The importance of good tools

A good allen wrench can save a lot of time and effort because it will never strip, and you can even use ball allens that won’t strip. This is especially useful when tightening a motor in a tight place, where you would normally not be able to put a motor or where you would have to do multiple revolutions of those L-allens. You can also get things tighter with an allen that doesn’t slip. Some good companies are hudy and rd logics, hudy is the higher end brand, but is a bit more expensive. The shafts are also more rigid, they don’t bend or twist, and have rounded shafts to better rotate in a hole. These can be found on ebay.
Calipers (accurate ones, not toy plastic ones) are also useful if you want to check alignment or want to know an odd distance or the size of a crushed spacer.
A low capacity, high accuracy scale (100-1000g) is useful for comparing weights of small mechanisms with slight differences (for example, using bar instead of standoffs), and can also be used to measure weights of parts that aren’t given, for example, standoffs, standoff couplers, washers, spacers, collets, and screws.
And then of course is the high capacity scale for weighing robots and arms.
Another scale that you might find useful is a hanging scale (the type with a hook at the bottom). This can be used to gauge the force necessary to move certain parts of a mechanism (an arm, elevator, a winch, or something else), and can be useful when counter-tensioning (also to make sure that your rubber bands haven’t lost too much of their spring).

What do you need high precision scales for? Actually just scales in general, I don’t really think weighing parts is that useful. I guess it might be nice to know how much your whole robot weighs, but a bathroom scale is probably good enough for that. If you cad your bot, you can use the weight of each part to find more useful things, like center of gravity.
Aside from allen wrenches, I think the most important tools you can have are regular wrenches and a dremel.

I find for vex you dont normally even need a scale, seeing as there is no weight limit. The more important things is the relative weight of different parts, so you can judge what is better for certain applications.

Just bear in mind that if you’re using these for competition use, they must be identical to the ones that Vex sells. Round shafts would not be identical.

He was making reference to an allen wrench that had a round shaft. I know it sounds a bit like he was making reference to an axle.

A ball head 5/64 is amazing for getting those motor screws in hard to reach places! And should be a must have!

Also a metric set is handy or at least 2.5mm and 1.5mm to tighten pneumatic fittings! Can’t have any leaking! ( just don’t over tighten them)

Also one of these is really handy to have or similar to this just look for one that cuts 4mm tubing! This makes sure all the tubing is cut straight again reducing chance of leaking!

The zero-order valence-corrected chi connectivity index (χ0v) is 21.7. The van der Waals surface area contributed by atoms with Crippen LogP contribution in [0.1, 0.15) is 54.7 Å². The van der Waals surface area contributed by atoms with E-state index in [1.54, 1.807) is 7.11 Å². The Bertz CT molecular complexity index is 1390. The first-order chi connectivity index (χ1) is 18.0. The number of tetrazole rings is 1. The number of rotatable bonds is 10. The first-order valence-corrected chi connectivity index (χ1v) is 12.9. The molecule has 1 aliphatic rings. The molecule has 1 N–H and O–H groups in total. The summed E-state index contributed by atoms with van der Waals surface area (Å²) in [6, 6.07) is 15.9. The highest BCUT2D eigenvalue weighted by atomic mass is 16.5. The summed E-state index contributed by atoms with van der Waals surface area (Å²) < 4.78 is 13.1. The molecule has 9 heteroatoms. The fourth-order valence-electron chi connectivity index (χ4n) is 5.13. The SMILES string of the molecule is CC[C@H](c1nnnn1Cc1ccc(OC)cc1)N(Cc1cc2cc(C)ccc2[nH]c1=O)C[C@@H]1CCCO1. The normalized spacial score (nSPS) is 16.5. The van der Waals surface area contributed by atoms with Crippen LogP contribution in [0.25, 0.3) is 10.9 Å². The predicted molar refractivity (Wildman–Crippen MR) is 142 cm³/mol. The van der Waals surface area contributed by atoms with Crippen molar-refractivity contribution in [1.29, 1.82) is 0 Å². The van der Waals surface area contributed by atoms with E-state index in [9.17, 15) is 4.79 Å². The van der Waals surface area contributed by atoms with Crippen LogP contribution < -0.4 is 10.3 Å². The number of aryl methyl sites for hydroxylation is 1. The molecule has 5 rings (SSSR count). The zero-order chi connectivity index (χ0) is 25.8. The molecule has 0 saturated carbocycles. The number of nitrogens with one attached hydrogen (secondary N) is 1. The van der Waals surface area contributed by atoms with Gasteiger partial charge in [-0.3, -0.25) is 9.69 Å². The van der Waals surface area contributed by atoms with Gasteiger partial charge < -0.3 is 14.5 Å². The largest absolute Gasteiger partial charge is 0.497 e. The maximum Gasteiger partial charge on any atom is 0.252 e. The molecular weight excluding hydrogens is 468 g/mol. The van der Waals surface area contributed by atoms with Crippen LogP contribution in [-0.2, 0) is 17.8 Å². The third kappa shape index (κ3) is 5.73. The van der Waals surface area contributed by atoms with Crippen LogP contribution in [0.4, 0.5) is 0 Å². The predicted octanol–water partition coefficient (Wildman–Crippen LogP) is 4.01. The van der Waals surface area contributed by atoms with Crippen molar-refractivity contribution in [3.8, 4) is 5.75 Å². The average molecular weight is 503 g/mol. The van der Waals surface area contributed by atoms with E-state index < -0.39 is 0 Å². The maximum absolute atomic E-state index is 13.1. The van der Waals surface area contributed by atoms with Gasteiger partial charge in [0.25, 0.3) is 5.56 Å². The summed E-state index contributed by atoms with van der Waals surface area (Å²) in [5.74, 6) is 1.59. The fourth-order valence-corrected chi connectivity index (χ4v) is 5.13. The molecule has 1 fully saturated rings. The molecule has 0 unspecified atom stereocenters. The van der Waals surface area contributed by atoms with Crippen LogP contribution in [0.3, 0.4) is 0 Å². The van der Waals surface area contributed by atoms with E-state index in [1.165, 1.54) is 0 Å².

These are pricey but nice if you like clean wiring and don’t want sharp edges on your zip ties :stuck_out_tongue: [

A non competition legal pressure gauge that works with 4mm tubing is also really handy to use to calibrate your pressure regulator along with check for leaks! Obviously you remove this after you finish calibrating because its not legal.

A pair of tweezers is handy sometimes.

Also wire strippers that also can cut screws without ruining the threads for when you need those custom length screws! I used this a lot I only purchased 2" screws and cut them to what I needed.](

I find these invaluable for tightening flat -head and phillips-head screws in hard to reach places:
They are long, and small enough to fit through axle and bearing holes.

A quality sprue cutter is nice for removing tight zip ties without damaging wires/tubes. I have this one:

I have one of these and it works well:

Harbor Freight also sells a higher quality tightener like the one Android4life posted that has decent reviews:

I keep some bolt cutters to cut axles when they are hard to get to in the robot.

We tend to ue lineman pliers for this. They are very helpful for cutting axles and metal strips, as well as for tightening vinyl nuts when we have them sitting next to us. They are also heavy enough (in most cases) to be used as a hammer if needed.

i recently bought a dremmel for cutting axle bars and metal, works really well but can b dangerous …

Yes, Always wear safety goggles! I would also recommend getting one of these:
assuming you don’t already have one. They are better then the normal cutting wheels from my experience because the hole in the normal cutting wheels would “egg out” if you put too much pressure on it. The EZ lock wheels have a reinforced attachment hole, and as the name suggests, they are more easy to attach.

+1 we also use the EZ lock dremel attachment.

Last year we also invested in a metal shear. It’s super quick to cut plate and other things, which makes it more desirable in some cases than the dremel.

hi, yes i already bought an easy lock system works nicely, i am considering getting this … if anybody has one and can tell what they are like i would b greatful …

Which tool gives the cleanest cut? metal shears, dremel, hacksaw, tin snips, or something else?

We have one of those and it is very nice :slight_smile:

I would buy one if it were me.

The fastest cut for us usually comes with tin snips, pliers to bend back the metal, and a file to clean it up as tin snips leave sharp edges.

A Dremel will provide a cleaner cut and in tighter places but it takes a lot longer.

I have one of those as well, and highly recommend it.

I also have a Dremel drill press ( ) mounted over a sliding X-Y table that works like a hand-crank milling machine. I use it for cutting slots and squares out of different materials, especially polycarbonate.